I must create a system, or be enslaved by another man's. I will not reason and compare: my business is to create.

- William Blake

Friday, December 23, 2022

Condensed information in an ocean of trash (and some thoughts about AI)

“I apologize for such a long letter - I didn't have time to write a short one.” ― paraphrased from Blaise Pascal.

One of the nice things about good books is that they are (usually) condensed and filtered information. I don't mean that they summarize information  - although they often do that too - but that they give proper importance/attention to the most relevant information.

If this is not intuitive, let me give you an example (we'll get to RPGs eventually).

I've read The Brothers Karamazov recently. How does that compare to this year's best seller? I have no idea, haven't read it (nor heard Colleen Hoover before last week). However, it has been filtered by space and time. Of all the books of all times and places, someone decided to translate it from Russian, and keep it available in 2022, more than a century after publication. And it is still available because people are still buying, reading, and discussing book. Each one of these people has cast a vote so that the book can be in my hands (also, see Lindy effect).

It is a very good book, obviously, but it is long and also takes some effort (despite not being particularly hard to read). Reading it takes more time than casting a vote to choose a president, even if you have to cross an entire city to vote. People that read that book have more skin in the game, since they've invested a lot of their valuable time to read it.

Sturgeon's law - "ninety percent of everything is trash"

Writing a book isn't hard - writing a book with the same quality of The Brothers Karamazov is very hard. It is not necessary, however, to make money as a writer. You can sell trash, and with good marketing and presentation you can sell lots of trash.

And, according to Sturgeon's law, ninety percent of everything is trash. Certainly, at least 90% of all books published in the last year.

This law talks about quality - but I'm currently more concerned with redundancy.

As far as RPGs are concerned, even the best are 90% repetition of old formulas, old editions, or simply old text - often copied and pasted from the SRD. 

D&D 5e, for example, far from being the worst offender, repeats the same text (e.g., darkvision) though the book. The same features are repeated verbatim in different races/classes. And most lore is copied from old editions, sometimes adapted to modern sensibilities. There are still some original parts: advantage/disadvantage, proficiency bonus, etc. But many rules (e.g., falling damage) are just copied from old editions without reflection.

The OSR is sometimes worse. Huge swaths of text copied from old editions or directly from the SRD with no reflection at all. I often mention the B/X cleric and the fact that plate armor costs the same as 12 garlic as examples. There are troves of B/X clones out there (I have my own) - do they bring anything to the table, or are just 90% trash/repetition with one or two new ideas?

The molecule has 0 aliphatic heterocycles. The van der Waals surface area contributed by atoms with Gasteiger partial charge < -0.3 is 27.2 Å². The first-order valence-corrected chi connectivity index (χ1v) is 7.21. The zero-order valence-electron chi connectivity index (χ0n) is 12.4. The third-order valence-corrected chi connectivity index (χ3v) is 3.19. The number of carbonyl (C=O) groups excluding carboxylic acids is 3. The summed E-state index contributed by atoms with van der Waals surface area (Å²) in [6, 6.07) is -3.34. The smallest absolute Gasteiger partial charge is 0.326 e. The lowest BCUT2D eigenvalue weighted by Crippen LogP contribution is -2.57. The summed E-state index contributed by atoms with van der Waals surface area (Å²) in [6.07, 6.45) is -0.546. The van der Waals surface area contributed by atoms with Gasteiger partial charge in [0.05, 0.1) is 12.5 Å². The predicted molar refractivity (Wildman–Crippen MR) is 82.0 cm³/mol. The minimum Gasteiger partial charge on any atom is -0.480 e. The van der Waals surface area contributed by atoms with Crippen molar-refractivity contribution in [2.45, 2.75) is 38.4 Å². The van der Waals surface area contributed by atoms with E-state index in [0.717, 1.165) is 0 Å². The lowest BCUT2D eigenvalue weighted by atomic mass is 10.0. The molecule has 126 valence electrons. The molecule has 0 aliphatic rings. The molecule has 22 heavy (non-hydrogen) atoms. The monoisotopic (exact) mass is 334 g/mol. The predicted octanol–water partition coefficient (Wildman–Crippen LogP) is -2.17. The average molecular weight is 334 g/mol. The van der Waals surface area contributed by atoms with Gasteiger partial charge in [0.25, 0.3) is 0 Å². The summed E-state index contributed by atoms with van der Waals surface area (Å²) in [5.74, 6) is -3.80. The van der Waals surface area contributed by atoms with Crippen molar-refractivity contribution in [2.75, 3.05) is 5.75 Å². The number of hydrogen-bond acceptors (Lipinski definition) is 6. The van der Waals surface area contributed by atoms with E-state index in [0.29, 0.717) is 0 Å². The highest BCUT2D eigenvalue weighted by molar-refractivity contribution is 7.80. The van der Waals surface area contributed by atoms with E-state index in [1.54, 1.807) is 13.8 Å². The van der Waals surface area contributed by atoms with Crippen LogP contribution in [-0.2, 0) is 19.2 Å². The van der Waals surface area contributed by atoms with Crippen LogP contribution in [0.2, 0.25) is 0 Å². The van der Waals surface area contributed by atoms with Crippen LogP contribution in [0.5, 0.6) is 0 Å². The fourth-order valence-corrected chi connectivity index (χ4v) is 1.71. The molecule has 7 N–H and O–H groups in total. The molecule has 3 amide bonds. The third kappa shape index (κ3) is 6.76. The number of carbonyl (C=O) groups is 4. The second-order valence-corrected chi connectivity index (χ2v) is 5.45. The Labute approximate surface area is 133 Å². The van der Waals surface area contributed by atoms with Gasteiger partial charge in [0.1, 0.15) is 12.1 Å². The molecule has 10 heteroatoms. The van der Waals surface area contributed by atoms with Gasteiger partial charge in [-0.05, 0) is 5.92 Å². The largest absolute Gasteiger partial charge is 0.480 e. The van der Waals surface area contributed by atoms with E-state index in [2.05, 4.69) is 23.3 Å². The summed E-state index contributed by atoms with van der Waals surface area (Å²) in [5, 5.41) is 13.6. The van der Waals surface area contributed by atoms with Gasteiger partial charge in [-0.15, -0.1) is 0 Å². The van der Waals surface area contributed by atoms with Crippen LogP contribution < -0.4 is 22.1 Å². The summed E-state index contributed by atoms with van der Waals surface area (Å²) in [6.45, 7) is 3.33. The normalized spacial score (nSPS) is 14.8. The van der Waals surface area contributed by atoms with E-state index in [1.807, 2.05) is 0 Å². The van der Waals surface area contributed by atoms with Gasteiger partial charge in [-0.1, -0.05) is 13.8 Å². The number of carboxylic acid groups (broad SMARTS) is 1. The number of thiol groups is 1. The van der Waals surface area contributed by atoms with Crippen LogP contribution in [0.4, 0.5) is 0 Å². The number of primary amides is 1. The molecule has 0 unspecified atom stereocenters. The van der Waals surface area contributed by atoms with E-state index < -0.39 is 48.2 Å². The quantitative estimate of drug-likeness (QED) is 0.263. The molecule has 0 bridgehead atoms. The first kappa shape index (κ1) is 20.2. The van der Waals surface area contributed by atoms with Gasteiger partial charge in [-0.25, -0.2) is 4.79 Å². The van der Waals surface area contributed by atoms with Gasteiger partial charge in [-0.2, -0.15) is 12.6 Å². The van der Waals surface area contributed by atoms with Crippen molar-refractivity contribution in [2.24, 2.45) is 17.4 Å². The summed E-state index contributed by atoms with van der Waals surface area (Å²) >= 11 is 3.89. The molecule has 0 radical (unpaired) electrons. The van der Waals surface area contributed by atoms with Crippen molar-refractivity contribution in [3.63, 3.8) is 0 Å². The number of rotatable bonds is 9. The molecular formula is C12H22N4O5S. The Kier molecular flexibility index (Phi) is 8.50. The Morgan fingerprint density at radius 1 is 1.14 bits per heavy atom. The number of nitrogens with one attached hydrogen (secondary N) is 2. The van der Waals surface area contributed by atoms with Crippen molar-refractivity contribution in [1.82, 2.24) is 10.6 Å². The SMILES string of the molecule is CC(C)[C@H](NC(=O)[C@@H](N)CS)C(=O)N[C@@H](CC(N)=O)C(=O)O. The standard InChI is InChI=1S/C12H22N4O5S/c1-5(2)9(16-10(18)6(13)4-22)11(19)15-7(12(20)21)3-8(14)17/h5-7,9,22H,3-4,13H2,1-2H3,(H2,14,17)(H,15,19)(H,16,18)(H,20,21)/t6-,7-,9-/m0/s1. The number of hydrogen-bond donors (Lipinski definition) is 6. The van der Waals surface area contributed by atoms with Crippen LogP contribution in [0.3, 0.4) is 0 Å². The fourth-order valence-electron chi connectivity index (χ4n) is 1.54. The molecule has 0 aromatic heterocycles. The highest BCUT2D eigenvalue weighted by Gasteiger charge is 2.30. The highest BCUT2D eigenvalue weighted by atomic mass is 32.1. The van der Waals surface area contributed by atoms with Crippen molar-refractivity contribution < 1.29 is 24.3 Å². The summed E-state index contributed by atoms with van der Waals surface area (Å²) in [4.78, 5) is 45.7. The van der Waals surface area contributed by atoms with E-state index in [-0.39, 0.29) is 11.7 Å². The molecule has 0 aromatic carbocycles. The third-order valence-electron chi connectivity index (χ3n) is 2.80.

A brief aside: I think the SRD is a great idea and a net positive for the hobby. I dislike pasting text without reflection, but rewriting text and mechanics just because you cannot paste them is a complete waste of time.

The 1.1 SRD sounds like bad news for the hobby and probably means that Kobold Press and others that produce great third-party content for 5e will be hindered in their efforts. Most people will stick to 1.0, which is bad news for 5.5e/6e (remember the 4e GSL?).

I was able to publish 5e stuff only because of the SRD. I will not publish under 1.1 (or GSL, or DM's Guild) at this time, and I'm unsure if I'll write more 5e stuff in the future (or play 5e at all), for various reasons.

Condensed information in RPGs

When I started writing Dark Fantasy Basic, I went trough every page of Moldvay's Basic to see if I had anything to change or add. In some cases, I re-wrote the same page twice, posted online, tried to get more people to discuss it - or even add their own pages. 

DFB is the most condensed version of B/X I could write at the time - and, still, it has lots of rooms for improvement. I didn't add monsters or even races to the book. I had nothing to add at the time (although eventually I published the Teratogenicon, my treatise on monsters), and I didn't want to simply copy existing rules. 

This is one form of condensing information - through reflection, rewriting, etc. Another important methods is playtesting. A playtested rule is superior in quality to an untested rule. Repeated used is a filter, somewhat similar to an old book surviving rough centuries.

Proofreading, revision, good alpha readers and consultants, etc., are different tools to add quality to your text. Prior experience (with writing or playing different games) is also helpful.

It is possible that you are a genius and can write the best RPG supplement from scratch, in a stream of consciousness. But it is unlikely.

Presentation is extremely important. The same information can be presented in different ways, some much more efficient than others (I've ranted about how 90% of the monsters from de 2e MM have three lines describing "Special Defenses: Nil" and "Magic Resistance: Nil", for example). THAC0 is an example, and Target 20 is even better, to the point that I think most of our discussions about OSR should use Target 20 rather then B/X as a starting point.